Learned in the Law: Or, Examples and Encouragements from the Lives of Eminent Lawyers
The Lawbook Exchange, Ltd., 2002 - 386 páginas
A set of biographical sketches of eminent jurists from the 17th through 19th centuries, including Lord Bacon, John Selden, the Earl of Mansfield, Sir William Jones, and Lord Brougham. Intended to encourage emulation, Adams offers a series of "Great Man" portraits in the manner of Carlyle that emphasizes the outstanding moral character, determination, and diligence of his subjects and their crucial contributions to Britain. Like many Victorians, Adams feared that the professional specialization created by the growth of science and industry would eliminate the type of well-rounded personality dear to the English. This concern is evident in his choice of representative figures. He demonstrates in each case that these were men of parts with a breadth of interests that contributed to their greatness as jurists.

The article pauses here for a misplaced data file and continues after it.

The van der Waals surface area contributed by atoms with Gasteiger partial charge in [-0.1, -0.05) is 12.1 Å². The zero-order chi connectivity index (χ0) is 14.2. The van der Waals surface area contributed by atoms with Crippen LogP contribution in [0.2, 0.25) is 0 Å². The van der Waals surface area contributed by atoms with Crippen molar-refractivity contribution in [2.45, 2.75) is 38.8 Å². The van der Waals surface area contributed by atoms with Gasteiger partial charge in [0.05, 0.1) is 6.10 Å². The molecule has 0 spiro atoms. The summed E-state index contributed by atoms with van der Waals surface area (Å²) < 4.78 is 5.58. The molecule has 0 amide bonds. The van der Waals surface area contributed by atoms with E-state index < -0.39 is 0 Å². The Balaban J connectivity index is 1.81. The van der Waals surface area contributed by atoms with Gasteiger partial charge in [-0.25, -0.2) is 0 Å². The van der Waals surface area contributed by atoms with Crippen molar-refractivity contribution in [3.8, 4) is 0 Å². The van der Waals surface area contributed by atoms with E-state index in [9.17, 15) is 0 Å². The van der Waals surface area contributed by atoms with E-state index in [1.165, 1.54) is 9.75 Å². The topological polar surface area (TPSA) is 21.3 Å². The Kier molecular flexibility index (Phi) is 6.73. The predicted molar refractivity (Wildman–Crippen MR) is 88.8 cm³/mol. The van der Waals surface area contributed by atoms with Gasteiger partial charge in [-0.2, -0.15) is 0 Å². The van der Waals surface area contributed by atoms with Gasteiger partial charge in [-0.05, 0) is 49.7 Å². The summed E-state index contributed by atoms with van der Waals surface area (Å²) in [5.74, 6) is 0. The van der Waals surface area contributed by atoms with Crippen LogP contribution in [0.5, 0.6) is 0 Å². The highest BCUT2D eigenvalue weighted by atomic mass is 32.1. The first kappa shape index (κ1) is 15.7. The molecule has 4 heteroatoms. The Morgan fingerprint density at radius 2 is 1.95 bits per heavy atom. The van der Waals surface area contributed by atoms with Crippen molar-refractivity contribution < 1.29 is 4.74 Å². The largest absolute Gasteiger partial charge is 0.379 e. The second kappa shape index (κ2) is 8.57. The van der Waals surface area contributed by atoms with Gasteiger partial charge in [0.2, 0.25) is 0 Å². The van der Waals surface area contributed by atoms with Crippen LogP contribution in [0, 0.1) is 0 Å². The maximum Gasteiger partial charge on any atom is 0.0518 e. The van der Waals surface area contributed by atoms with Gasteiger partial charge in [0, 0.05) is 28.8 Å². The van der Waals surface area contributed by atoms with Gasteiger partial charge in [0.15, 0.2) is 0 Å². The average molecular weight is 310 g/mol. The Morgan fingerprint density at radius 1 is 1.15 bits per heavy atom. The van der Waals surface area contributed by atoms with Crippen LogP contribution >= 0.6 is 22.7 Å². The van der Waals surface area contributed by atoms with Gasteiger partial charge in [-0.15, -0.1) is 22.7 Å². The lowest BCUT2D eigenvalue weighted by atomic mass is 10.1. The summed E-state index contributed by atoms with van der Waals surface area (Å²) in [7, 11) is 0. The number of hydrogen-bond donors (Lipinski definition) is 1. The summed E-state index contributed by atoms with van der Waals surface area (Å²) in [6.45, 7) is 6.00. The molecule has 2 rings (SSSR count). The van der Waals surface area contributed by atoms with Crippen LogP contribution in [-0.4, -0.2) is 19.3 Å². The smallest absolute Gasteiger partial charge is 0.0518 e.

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I. FRANCIS BACON, Lord Verulam, the father of Inductive Philosophy, best known in English history and English literature as Lord Bacon, was the son of Sir Nicholas Bacon, Queen Elizabeth's Lord-Keeper, by his wife, Anne Cooke, ...
Her husband, Sir Nicholas,^nfty- one years old, when Francis, his youngest son, was born, — if not endowed with ... When a thief, named Hogg, put in a plea for a mild sentence on the ground that a kinship existed between Hogg and Bacon, ...
We possess but few of Francis Bacon ; those we have, however, may be taken as confirmatory of the popular belief. Queen Elizabeth, who, in allusion to the precocious gravity of his demeanour, was wont to call him her " young lord-keeper ...
For a youth of Bacon's parts no better education could have been devised. It opened up to him all the pomp and splendour of French ... while his barber trimmed his hair and beard. During the process he fell 20 FRANCIS BACON (LORD VERTJLAM).
At his father's death, Francis Bacon found himself inadequately provided for, and could no longer hope to enter public life as the equal and companion of men of good estate. " He had to think how to live, instead of living but to think.